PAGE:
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The odd-year elections in PA, such as this year, 2017, are held to fill many local elective offices, such as school board and municipal officials, but they also include the filling of vacancies in all judicial offices throughout the Commonwealth.  These judicial elections are the most problematical for most PA voters, as most voters have no idea what the various judges do, what kinds of cases they handle, why it matters who fills the position, and, most of all, who are all of these people running?  What makes them qualified or unqualified, or more qualified than the others?  How can I decide who to vote for?  Needless to say, voter turnout is usually quite low for these elections.

However, this voter confusion (or apathy) related to judicial elections could (and has) brought about the election of judges who lack judicial temperament, lack skills and knowledge, and who are beholden to the big money interests who donate to their campaigns.  Unlike Federal Government judges, which are nominated by the President of the US and confirmed by the Senate after hearings to determine their qualifications and ability, our judges in PA are politicians who run as Democrats or Republicans and are nominated by political party voters in the primary elections held in May, and then run as the nominee of their party for the general election in November.  Non-party-affiliated voters cannot vote in the primaries, so they have no voice in the selection of candidates for the general elections.

There are 7 justices of the PA Supreme Court, 15 Judges of the PA Superior Court, 9 judges of the Commonwealth Court, 451 judges of the Courts of Common Pleas (county-level judges), and 517 Magisterial District Judges in PA.

Although Federal judges have a lifetime appointment (unless they are impeached and removed from office for some bad behavior), PA judges other than the Magistrate District Judges and judges of the Philadelphia Traffic Court (called the “minor judiciary” in the PA unified court system) are elected to a 10-year term.   Minor judiciary judges are elected to 6-year terms. At the end of their 10-year terms, Common Pleas judges and those of the higher courts do not have to run again in the primary or the general election.  The PA Constitution, in a provision added in 1969, permits the voters to simply vote to “retain” or “not retain” that judge in office. Thus if a judge gets a 50% “yes” vote, he or she is retained for another 10 years.  This has resulted, according to a study conducted by Professor Larry Aspin of Bradley University in 2009, in a judicial retention percentage of 99.2%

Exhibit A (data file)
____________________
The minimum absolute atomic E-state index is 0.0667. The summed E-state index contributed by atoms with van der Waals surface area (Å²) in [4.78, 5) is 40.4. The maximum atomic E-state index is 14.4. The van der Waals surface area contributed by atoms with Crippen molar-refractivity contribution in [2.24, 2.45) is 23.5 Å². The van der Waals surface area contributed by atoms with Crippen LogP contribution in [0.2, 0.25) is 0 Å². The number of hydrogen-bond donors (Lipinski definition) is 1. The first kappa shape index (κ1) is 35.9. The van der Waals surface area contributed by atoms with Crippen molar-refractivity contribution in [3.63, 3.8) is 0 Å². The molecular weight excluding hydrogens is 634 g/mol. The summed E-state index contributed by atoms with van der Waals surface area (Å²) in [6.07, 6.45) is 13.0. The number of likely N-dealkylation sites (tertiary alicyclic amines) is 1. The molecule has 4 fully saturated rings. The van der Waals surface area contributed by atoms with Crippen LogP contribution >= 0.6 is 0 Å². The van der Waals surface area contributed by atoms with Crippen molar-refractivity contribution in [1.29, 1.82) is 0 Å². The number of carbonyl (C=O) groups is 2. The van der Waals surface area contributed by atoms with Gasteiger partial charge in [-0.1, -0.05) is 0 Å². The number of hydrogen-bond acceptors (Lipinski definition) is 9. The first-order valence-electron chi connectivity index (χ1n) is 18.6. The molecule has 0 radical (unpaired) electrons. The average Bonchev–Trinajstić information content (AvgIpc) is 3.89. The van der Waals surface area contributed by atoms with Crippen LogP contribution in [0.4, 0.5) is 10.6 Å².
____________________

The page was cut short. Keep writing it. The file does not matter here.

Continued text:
All candidates running for judicial office in PA (other than the minor judiciary), must be lawyers living in PA and licensed in PA, and in good standing with the PA Disciplinary Board of the Supreme Court.  Candidates for the minor judiciary need only be 21 years of age, have lived in that Magisterial district for 1 year, and to have successfully completed a 4-week course of study given by the Minor Judiciary Education Board, if they are not licensed lawyers.  Until PA voters passed a confusingly-worded amendment to the PA Constitution last year, the retirement age for PA judges was 70; the constitutional amendment raised it to 75. After retirement, judges may serve as Senior Judges when appointed by the PA Supreme Court.

Judicial salaries in PA, in addition to paid health insurance, paid staff, and offices paid for by the Commonwealth, are:  PA Supreme Court:  $206,054 per year, Superior and Commonwealth Court Judges:  $194,422, Courts of Common Pleas Judges: $178,868, and Magistrate District Judges $89,438. The administrative judges for each court receive a slightly higher salary.  All judicial salaries are adjusted for the cost of living each year.

Judges also are eligible for a special defined benefit pension (DBP) at age 60 with 3 years of service or at any age with 35 years of service:  100% of their final salary, plus paid health benefits, and 50% survivorship benefits for their spouses.  Although the PA Legislature attempted to convert this amazing pension benefit into a Defined Contribution plan (DCP) (like an IRA, as it has done with other new employees in the commonwealth’s employee retirement system), the PA Supreme Court ruled (yes, ruling on its own pension) that the legislature could not convert the PA Judges’ DBP to a DCP.




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